by John MacArthur
From before his birth, Samson was to be set apart for God’s use. But his unbridled lust, arrogant pride, and violent temper corrupted his character and ruined his reputation. Even a seemingly solemn, happy occasion like his wedding turned into a rage-fueled bloodbath.
Samson’s nightmarish wedding likely occurred in early springtime. After sulking at home for a while, he decided to return to his wife around the time of the wheat harvest. But unknown to Samson, his Philistine father-in-law, who assumed the angry groom would never return, had given his daughter away to someone else (Judges 14:20).
Samson showed up at his wife’s house with a young goat, apparently a meager peace offering he hoped would appease the family agitated by the wedding debacle. To his surprise, he was met at the door only by his father-in-law, who refused to let him in. Thoughts of reconciliation turned to rage as Samson heard his father-in-law say the unthinkable: “I really thought that you hated her intensely; so I gave her to your companion. Is not her younger sister more beautiful than she? Please let her be yours instead” (Judges 15:2).
The betrayed bridegroom was understandably furious, and again he took out his anger on the Philistines. In an incredible feat of superhuman ability, Samson captured three hundred “foxes” and tied their tails together to create one hundred fifty yelping pairs. The Hebrew word for fox can also be translated jackal. It is likely that jackals were the actual animals involved in this episode since they were more plentiful than foxes in ancient Israel. Having secured the coyote-like creatures together, Samson attached torches to their tails, lit the torches on fire, and sent them frantically zigzagging through the nearby grain fields. With kindled wrath, he used them to ignite the Philistine crops in a blaze that destroyed everything in its path, from grain fields to vineyards to olive groves (Judges 15:5).
When they learned why he had started the fires, the Philistines blamed Samson’s former in-laws. They retaliated by burning both his former wife and father-in-law to death (Judges 15:6). Ironically, in order to avoid death earlier, Samson’s wife had begged him to reveal the meaning of his riddle to her so she could tell the thirty Philistines at the wedding. Yet by doing that, she set in motion a series of events that ended with the very outcome she had desperately tried to avoid—her own death.
Upon hearing the news of his wife’s brutal execution, Samson again became enraged. He accepted no blame for the circumstances leading to her death. Instead, he launched further vengeance against the Philistines. According to Judges 15:8, “he struck them ruthlessly with a great slaughter; and he went down and lived in the cleft of the rock of Etam.” Here is the providence of God and the fulfillment of divine purpose in a most unimaginable manner. The Lord was using Samson’s self-centered rage and revenge to defeat the Philistines.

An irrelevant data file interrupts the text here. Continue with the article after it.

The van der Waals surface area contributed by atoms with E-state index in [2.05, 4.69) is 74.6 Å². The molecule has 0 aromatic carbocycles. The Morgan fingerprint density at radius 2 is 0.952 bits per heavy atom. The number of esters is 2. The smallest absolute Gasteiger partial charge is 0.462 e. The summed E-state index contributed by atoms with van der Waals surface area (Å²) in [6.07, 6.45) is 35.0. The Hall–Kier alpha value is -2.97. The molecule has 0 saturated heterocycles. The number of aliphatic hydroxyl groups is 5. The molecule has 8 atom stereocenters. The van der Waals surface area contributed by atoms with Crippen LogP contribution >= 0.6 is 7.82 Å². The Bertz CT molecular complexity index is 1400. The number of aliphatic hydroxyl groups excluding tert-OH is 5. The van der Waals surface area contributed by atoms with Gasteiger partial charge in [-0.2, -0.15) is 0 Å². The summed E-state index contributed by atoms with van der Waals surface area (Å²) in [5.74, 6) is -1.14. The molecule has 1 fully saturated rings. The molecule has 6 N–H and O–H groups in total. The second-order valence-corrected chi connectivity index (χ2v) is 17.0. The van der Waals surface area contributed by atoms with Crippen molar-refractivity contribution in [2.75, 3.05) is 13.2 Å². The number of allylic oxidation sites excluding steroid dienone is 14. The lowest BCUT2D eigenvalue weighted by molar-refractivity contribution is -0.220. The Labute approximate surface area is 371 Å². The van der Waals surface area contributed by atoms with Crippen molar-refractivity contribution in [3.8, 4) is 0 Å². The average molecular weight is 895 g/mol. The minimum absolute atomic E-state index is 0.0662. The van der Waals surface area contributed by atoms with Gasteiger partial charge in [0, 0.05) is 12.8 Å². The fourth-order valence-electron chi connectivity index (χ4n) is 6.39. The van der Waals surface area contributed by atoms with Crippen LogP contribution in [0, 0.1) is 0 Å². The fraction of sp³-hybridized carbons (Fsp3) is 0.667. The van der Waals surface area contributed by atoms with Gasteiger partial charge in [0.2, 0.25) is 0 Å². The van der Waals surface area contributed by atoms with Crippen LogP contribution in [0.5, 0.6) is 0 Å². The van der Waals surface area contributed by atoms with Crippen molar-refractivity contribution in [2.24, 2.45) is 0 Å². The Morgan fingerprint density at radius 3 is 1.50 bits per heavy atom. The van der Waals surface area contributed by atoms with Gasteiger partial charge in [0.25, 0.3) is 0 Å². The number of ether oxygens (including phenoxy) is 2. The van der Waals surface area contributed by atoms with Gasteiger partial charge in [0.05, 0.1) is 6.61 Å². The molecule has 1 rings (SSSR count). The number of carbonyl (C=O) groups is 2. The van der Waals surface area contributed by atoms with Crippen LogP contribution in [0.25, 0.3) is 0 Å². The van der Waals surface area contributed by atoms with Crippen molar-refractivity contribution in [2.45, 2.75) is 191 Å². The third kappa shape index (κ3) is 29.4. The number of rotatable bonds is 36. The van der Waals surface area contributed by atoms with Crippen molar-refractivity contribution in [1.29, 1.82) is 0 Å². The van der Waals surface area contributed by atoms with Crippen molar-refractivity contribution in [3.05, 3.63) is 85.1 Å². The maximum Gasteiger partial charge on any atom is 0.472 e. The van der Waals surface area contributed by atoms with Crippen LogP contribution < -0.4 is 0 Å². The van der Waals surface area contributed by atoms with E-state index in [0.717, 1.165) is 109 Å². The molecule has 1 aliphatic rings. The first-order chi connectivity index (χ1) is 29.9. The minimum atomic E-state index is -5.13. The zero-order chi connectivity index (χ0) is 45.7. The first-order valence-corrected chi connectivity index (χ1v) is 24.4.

With their fields scorched and their kinsmen slain, the Philistines had enough; they gathered an army and came looking for Samson. The men of Judah saw them approaching and asked, “Why have you come up against us?” The Philistine answer was simple and direct, “We have come up to bind Samson in order to do to him as he did to us” (Judges 15:10).
Samson’s reputation was such that even his fellow Israelites were afraid of him. Accordingly, the men of Judah sent their own army of three thousand men to find him and bring him back to the Philistines. When they located Samson, they asked him, “Do you not know that the Philistines are rulers over us? What then is this that you have done to us?” Samson’s response, full of self-vindication, was nearly identical to what the Philistines had said just a short time before, “As they did to me, so I have done to them” (Judges 15:11).
An awkward and tense standoff ensued, as the Israelite soldiers announced that they had come to arrest Samson and deliver him to the Philistines. The three thousand men against him posed no threat to Samson. He knew they had been coerced to come after him. So after making them swear that they would not kill him, Samson agreed to give himself up and go quietly. To prevent his escape, the soldiers bound him with two new ropes.
As the cohort returned to deliver Samson to his enemies, “the Philistines shouted as they met him. And the Spirit of the Lord came upon him mightily so that the ropes that were on his arms were as flax that is burned with fire, and his bonds dropped from his hands” (Judges 15:14). Snapping away the new ropes, Samson faced his attackers like a real-life superhero. He picked up the nearest object he could find to use as a weapon—the jawbone of a donkey lying on the ground—and ran to confront his enemies.
The Israelite soldiers watched in shock as their former captive single-handedly decimated the army of oppressors. One can hardly imagine the chaos and carnage of that conflict, as Samson slaughtered a thousand of his enemies by himself, with nothing but a nine-inch jawbone. When the battle was over and any surviving Philistines had fled, Samson piled the bodies of his slain adversaries in a heap, and called the place “Ramath Lehi” which means “Jawbone Hill.”